Shiba Inu (CCC:SHIB-USD) has had a rough time in the last several months. It peaked at $0.00008719 on Oct. 27, or 0.87 10 thousandths of one dollar. Today, Dec. 18 it’s trading for 0.3135 10 thousandths of one dollar. Another way to say this is that SHIB-USD is now at 31.35 10 thousandths of one cent, down from 87 10 thousandths. That essentially means it has dropped 64% in less than two months.
That is a pretty dramatic move and likely reflects a large amount of tax-related selling at the end of the year. Many people may be planning on harvesting tax losses before the end of the year and this could have led to much of the selling.
This is especially so in the past month. For example, SHIB-USD was at a recent peak of 52.8 10 thousandths of one cent on Nov. 30. So just in the last 18 days, it has dropped from 52.8 to 31.35 (10 thousandths of one cent), or down 40.6%.
That dramatic drop in Shiba Inu is almost for sure likely due to year-end selling for tax purposes. Once the new year begins, the downward pressure from tax-related selling should go away and this could lead to a major rebound in the crypto’s price.
The only problem with this theory, of course, is that it is not tested. Shiba Inu simply has not been around with major gains like it has had this year for long enough.
For example, a year ago SHIB-USD was much lower than it is today. It was essentially not trading at the time. In fact, for all intents and purposes, everyone who bought Shiba Inu before Oct. 21 has a profit. But virtually everyone who bought after Oct. 21 and has held on now has an unrealized loss of some sort. A good many of these people are selling now.
For example, last year Bitcoin peaked on Nov. 30, 2020, at $19,625 and later dropped to a trough of $18,264 on Dec. 10, 2020. After that BTC-USD took off and started climbing through Jan. 7, after which it consolidated. However, the year-end selling in December last year was likely due to profit-taking, rather than loss-harvesting.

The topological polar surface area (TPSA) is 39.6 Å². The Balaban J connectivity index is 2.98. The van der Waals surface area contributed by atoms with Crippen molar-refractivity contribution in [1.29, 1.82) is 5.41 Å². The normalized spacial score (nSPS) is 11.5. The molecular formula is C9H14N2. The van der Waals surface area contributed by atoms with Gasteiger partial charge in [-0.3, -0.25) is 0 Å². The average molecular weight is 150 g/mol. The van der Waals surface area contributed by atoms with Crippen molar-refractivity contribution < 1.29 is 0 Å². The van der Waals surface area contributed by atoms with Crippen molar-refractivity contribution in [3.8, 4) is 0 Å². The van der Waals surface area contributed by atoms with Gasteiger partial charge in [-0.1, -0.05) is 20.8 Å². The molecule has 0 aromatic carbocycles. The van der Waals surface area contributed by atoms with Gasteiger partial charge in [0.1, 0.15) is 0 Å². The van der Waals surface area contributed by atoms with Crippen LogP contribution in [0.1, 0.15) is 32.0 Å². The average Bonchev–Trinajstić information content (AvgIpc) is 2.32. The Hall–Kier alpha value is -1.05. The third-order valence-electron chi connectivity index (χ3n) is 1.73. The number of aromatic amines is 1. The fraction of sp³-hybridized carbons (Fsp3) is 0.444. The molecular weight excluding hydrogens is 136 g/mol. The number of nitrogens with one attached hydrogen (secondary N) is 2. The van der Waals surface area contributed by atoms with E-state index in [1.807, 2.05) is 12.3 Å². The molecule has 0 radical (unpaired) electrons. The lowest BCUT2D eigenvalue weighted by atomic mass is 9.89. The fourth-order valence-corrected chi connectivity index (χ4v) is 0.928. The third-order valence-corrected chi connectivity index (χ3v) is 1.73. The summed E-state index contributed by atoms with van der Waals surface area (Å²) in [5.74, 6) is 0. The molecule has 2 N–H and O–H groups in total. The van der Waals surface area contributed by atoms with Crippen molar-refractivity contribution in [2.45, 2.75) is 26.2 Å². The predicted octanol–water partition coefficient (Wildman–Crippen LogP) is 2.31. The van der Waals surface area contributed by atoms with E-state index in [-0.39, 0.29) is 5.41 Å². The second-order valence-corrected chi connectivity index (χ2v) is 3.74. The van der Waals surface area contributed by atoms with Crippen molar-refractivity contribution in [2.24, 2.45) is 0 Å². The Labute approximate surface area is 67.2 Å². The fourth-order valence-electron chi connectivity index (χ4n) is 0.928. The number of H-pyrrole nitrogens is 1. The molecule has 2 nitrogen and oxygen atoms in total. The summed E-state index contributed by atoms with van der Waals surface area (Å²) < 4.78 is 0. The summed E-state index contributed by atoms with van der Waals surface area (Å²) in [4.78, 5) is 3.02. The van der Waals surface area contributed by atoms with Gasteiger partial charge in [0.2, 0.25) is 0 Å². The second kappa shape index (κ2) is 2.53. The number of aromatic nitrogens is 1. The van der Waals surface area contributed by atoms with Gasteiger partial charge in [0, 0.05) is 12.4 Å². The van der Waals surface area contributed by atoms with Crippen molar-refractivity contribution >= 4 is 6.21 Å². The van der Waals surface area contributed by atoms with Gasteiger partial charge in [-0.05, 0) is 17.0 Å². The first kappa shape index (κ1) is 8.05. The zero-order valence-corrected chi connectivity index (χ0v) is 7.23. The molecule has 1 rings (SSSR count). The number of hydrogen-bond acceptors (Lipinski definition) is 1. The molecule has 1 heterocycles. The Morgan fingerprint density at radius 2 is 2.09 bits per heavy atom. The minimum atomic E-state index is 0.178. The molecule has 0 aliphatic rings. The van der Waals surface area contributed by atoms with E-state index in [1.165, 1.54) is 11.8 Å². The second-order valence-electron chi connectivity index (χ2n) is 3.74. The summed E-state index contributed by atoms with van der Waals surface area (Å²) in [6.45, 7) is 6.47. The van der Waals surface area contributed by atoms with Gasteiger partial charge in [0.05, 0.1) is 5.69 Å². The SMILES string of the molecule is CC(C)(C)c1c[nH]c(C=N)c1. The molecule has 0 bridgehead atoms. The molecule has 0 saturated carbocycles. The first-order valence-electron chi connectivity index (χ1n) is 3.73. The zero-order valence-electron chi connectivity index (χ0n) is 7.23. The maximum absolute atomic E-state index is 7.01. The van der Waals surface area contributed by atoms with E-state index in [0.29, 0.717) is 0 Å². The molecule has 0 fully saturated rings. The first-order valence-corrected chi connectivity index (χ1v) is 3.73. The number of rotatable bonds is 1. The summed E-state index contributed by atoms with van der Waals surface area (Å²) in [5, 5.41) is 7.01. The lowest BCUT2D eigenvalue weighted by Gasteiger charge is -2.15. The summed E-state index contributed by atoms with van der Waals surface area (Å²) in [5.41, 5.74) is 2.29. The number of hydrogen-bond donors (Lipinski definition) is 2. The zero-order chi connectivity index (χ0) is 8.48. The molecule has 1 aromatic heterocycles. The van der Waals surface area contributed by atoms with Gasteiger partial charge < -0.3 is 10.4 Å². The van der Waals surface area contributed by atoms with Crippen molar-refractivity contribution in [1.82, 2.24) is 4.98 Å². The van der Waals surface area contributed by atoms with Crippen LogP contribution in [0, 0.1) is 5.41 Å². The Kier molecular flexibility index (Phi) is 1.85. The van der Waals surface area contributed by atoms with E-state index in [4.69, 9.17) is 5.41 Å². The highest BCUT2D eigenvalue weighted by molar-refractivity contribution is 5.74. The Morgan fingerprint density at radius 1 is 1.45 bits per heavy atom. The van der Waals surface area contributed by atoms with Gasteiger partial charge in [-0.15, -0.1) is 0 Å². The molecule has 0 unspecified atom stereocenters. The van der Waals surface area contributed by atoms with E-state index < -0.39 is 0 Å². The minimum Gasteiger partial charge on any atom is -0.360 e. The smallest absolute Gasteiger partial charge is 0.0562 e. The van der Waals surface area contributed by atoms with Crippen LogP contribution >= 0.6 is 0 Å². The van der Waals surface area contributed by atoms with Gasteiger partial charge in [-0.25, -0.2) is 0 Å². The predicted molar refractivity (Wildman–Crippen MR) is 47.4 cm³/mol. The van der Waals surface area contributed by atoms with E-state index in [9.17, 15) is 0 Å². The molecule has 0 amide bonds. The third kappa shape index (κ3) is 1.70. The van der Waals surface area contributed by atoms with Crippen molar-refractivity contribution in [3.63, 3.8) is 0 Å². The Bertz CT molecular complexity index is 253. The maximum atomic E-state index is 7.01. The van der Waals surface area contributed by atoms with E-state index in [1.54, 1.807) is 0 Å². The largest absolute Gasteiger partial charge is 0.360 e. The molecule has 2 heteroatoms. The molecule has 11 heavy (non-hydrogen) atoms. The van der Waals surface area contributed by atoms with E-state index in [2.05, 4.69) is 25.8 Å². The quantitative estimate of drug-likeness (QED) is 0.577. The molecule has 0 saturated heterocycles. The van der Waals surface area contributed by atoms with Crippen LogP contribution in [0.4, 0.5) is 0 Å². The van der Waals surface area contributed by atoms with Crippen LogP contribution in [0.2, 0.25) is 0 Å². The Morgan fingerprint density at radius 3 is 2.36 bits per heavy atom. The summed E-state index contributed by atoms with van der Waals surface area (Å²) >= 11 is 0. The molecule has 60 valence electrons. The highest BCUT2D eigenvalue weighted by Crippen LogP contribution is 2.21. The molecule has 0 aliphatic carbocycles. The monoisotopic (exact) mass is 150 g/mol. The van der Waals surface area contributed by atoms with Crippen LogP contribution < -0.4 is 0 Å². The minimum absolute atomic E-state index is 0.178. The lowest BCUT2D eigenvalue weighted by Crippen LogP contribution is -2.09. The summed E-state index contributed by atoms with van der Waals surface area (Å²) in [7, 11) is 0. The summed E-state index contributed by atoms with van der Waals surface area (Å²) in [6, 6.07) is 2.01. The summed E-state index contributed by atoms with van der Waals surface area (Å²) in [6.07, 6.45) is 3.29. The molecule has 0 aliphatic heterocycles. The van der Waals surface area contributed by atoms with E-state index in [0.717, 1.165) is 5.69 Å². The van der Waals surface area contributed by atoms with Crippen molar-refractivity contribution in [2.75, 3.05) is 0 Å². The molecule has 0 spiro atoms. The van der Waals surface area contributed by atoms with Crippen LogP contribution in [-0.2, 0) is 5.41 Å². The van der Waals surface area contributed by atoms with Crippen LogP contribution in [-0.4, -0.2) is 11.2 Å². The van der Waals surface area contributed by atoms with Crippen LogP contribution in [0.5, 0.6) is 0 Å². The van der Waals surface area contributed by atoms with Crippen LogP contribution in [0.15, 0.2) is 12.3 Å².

The latter is what I think is going on with Shiba Inu.
Loss harvesting tends to be more sticky and more people feel more compelled to sell to use their losses to offset other capital gains.
The Same Thing Happened With Ethereum
The same pattern occurred last year with Ethereum. For example, a year ago on Dec. 18, 2020, ETH-USD peaked at $659.30, and later by Dec. 22, it had dropped to $583.71. That represents a drop of 11.5% in a few short days before the end of the year.
It probably felt similar to today that the selling was going to continue ad infinitum. Of course, it didn’t, and today, one year later ETH-USD is at $3,968, or almost 6.8 times the price a year earlier.
By the way, Ethereum is now well off of its highs earlier last month when it peaked at $4,812 on Nov. 7. It’s now down 17.5% down at $3,868 from its peak. This is not the same as the 40% drop that Shiba Inu has taken.
What To Do With Shiba Inu
But that might be expected, given that Shiba Inu has a market cap of $17.25 billion, vs. the $470 billion market cap with Ethereum. In other words, the smaller (in a relative sense) digital currency will tend to have higher volatility, so this greater drop is not out of the ordinary.
Of course, that works on the upside as well. Investors in Shiba Inu now should expect to make a much higher return on investment (ROI) than those in Ethereum over the next year.
On the date of publication, Mark Hake did not hold (either directly or indirectly) any positions in the securities mentioned in this article. The opinions expressed in this article are those of the writer, subject to the InvestorPlace.com Publishing Guidelines.